McAllister And Deportees Must Get Justice

Martin Galvin has written to the Irish Echo, highlighting the treatment of Irish citizens domiciled in the US but who face the threat of deportation. Martin Galvin is former National Publicity Director of Irish Northern Aid and President of AOH Division 5, Bronx and an attorney who represented four of the Irish political deportees.

A chara,

Signs proclaiming "Please don't deport my daddy!" were once a common sight at Irish rallies. The words meant that the real victims of Irish political deportations would be American children and wives, forced to choose between fathers and husbands or their country. The Irish Echo editorial(Groundhog Year),about the close call for Malachy McAllister, and the petty hardships still visited on Irish deportees after a quarter century, remind us of what is at stake.

Malachy McAllister and all of the Irish political deportees are living examples of Britain's willingness to make political points with Irish victims. Each of these men have multiple grounds which should entitle them or anyone else to fully legal permanent residence under American law. They are hardworking and respected members of the Irish-American community who should be allowed to work, raise their families and on occasion travel to Ireland to visit friends and relatives. They were political prisoners decades ago in a war that is long over.

Instead Malachy McAllister, who has lived in America for decades, is a father and successful businessman, remains under yearly threat of deportation. He narrowly escaped deportation on April 25th.He will have to fight all over next year and in years to come. To paraphrase an old IRA saying, Malachy only has to get unlucky once.

Malachy and all the Irish political deportees are pawns in an old British game of criminalization. Since the British think their right to rule is always legitimate, they think anyone who dares oppose them must be criminals. That was true of the patriots they shot in 1916. That was true of George Washington who himself said to the "Patriots of Ireland" in 1788 "had I failed the scaffold would have been my doom."

As America celebrated its bicentennial in 1976,Britain renewed its policy of criminalization in the infamous H-Blocks of Long Kesh. Political prisoners, among them Bobby Sands, would be told they must dress up in criminal uniforms so that the crown could display them as criminals. They resisted despite Britain's attempts to break them. British policy backfired. In America huge crowds rallied to back the Blanketmen, who would become the Hunger Strikers.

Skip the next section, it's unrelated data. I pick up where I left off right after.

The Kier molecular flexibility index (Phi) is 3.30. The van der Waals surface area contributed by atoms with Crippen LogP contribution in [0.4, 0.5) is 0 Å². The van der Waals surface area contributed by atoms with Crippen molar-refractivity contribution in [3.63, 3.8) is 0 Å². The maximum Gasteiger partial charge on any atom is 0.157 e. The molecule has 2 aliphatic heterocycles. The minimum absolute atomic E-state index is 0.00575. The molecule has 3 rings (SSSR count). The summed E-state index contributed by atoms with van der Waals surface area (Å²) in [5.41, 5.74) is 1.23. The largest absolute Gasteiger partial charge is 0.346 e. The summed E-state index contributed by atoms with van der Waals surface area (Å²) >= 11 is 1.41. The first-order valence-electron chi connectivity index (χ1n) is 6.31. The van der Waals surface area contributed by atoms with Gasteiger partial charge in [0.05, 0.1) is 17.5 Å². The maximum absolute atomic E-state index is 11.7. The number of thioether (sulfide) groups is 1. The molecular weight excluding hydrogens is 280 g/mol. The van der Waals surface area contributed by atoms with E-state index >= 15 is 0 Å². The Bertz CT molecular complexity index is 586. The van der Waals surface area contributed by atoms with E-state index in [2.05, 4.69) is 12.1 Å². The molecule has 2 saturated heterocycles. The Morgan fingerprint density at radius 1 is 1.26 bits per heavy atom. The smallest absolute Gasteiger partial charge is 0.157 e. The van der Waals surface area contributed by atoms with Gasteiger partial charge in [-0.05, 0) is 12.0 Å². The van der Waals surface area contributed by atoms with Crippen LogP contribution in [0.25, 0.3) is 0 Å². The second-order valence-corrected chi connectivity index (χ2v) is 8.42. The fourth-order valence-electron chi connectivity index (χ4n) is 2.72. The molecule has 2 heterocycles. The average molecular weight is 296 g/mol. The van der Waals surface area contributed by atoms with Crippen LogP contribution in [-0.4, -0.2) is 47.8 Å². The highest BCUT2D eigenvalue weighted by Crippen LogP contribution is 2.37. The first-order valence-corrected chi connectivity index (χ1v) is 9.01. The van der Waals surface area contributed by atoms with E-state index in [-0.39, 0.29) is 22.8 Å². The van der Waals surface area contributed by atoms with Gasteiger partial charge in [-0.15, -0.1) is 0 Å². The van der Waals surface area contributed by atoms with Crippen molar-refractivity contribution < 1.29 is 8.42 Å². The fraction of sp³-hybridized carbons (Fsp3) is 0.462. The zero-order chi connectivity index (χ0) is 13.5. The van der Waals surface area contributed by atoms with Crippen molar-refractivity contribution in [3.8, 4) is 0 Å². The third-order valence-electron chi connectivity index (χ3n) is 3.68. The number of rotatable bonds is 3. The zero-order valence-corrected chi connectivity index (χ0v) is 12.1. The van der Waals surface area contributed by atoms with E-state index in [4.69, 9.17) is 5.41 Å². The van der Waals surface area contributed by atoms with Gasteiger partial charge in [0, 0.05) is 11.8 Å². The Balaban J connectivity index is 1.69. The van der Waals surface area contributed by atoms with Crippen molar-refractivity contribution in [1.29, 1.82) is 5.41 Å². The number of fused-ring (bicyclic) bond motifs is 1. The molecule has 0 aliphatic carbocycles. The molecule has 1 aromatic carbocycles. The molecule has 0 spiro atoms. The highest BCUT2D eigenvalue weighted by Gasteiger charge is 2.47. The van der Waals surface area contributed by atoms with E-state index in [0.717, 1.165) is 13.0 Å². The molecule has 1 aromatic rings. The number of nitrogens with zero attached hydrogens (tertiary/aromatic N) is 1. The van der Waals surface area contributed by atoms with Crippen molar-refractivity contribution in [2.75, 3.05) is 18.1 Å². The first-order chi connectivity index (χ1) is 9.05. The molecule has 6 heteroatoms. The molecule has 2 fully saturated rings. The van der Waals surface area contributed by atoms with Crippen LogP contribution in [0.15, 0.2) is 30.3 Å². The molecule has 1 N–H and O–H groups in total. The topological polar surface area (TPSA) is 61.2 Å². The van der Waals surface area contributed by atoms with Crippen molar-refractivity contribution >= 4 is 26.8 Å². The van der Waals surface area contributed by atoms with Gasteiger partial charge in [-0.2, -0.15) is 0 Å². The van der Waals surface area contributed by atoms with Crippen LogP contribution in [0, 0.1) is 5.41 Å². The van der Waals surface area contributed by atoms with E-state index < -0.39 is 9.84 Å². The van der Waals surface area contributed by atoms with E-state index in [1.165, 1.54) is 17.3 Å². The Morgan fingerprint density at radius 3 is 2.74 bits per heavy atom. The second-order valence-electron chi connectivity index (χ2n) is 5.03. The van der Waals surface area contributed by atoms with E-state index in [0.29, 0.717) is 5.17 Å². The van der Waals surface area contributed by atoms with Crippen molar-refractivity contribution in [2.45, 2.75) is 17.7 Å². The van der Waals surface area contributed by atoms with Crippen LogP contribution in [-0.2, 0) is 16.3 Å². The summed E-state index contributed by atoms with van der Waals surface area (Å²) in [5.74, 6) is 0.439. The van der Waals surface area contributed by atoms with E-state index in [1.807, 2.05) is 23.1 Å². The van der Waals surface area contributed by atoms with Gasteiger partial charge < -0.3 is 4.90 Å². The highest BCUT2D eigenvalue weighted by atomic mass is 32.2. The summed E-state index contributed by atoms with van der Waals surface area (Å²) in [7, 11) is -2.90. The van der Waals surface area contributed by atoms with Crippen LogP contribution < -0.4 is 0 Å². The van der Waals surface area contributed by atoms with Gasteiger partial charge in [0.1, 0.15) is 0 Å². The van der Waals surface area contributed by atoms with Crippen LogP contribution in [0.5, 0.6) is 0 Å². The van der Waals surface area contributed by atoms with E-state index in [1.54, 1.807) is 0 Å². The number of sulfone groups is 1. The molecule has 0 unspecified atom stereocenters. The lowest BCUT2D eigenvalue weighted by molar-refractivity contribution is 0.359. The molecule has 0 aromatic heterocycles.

The British decided the American government must be brought on board. Dessie Mackin, a Belfast born Republican in New York to help Irish Northern Aid organize tours by released Blanketmen, was arrested. The British served an Extradition warrant demanding the American federal court hand him over as a criminal. Instead the great civil rights lawyer Frank Durkan put Britain on trial. He won a ruling that Irish Republicans were engaged in a legitimate fight against British rule. The British tried again and failed to extradite Joe Doherty.

They turned to federal deportation courts. A series of Deportation proceedings commenced against former Irish Republican prisoners settled in the United States with American wives and children. It led to years of campaigning, emotional legal fights in packed Immigration Courtrooms, a formal Congressional hearing and even a CBS television documentary.

There were unforgettable moments. Gerry Conlon of the 'Guildford Four' testified about being beaten in vivid terms that went beyond anything in the movie "In the Name of the Father," revealing that if he had ever met Gabriel Megahey, the British would have framed him and made the case the 'Guildford Five.'

Bernadette Devlin McAliskey testified calmly about being shot and severely wounded, but then broke down as she testified about the brutal murder of Kathleen O'Hagan.

Members of Congress and judges testified as well as experts from Ireland.

Almost a quarter-century ago, the Irish political deportee cases were settled by the Clinton administration, upon formal request by Secretary of State Albright to Attorney General Reno.

As the attorney for four of these men, I remember the understandings we were given. The nightmare restrictions and threats would be over. Deportations were halted. They were promised full work authorization, advanced parole for travel to Ireland. It was also thought to be the start of a process, where others including Malachy, would have the door opened for them.

Instead, as you reported, Matt Morrison is confined to two states, his work authorization is withheld and deportation threatened. He is not alone. Others have lost work authorization for months. Deportees have requested to go to Ireland to see gravely ill parents and not gotten travel permission until weeks after their burial. They get detained for hours after returning despite travel permission. Why?

Malachy McAllister, Matt Morrison and all the Irish political deportees were involved in a legitimate armed conflict which is long over. America must not continue to victimize them and their families at Britain's behest!


Martin Galvin

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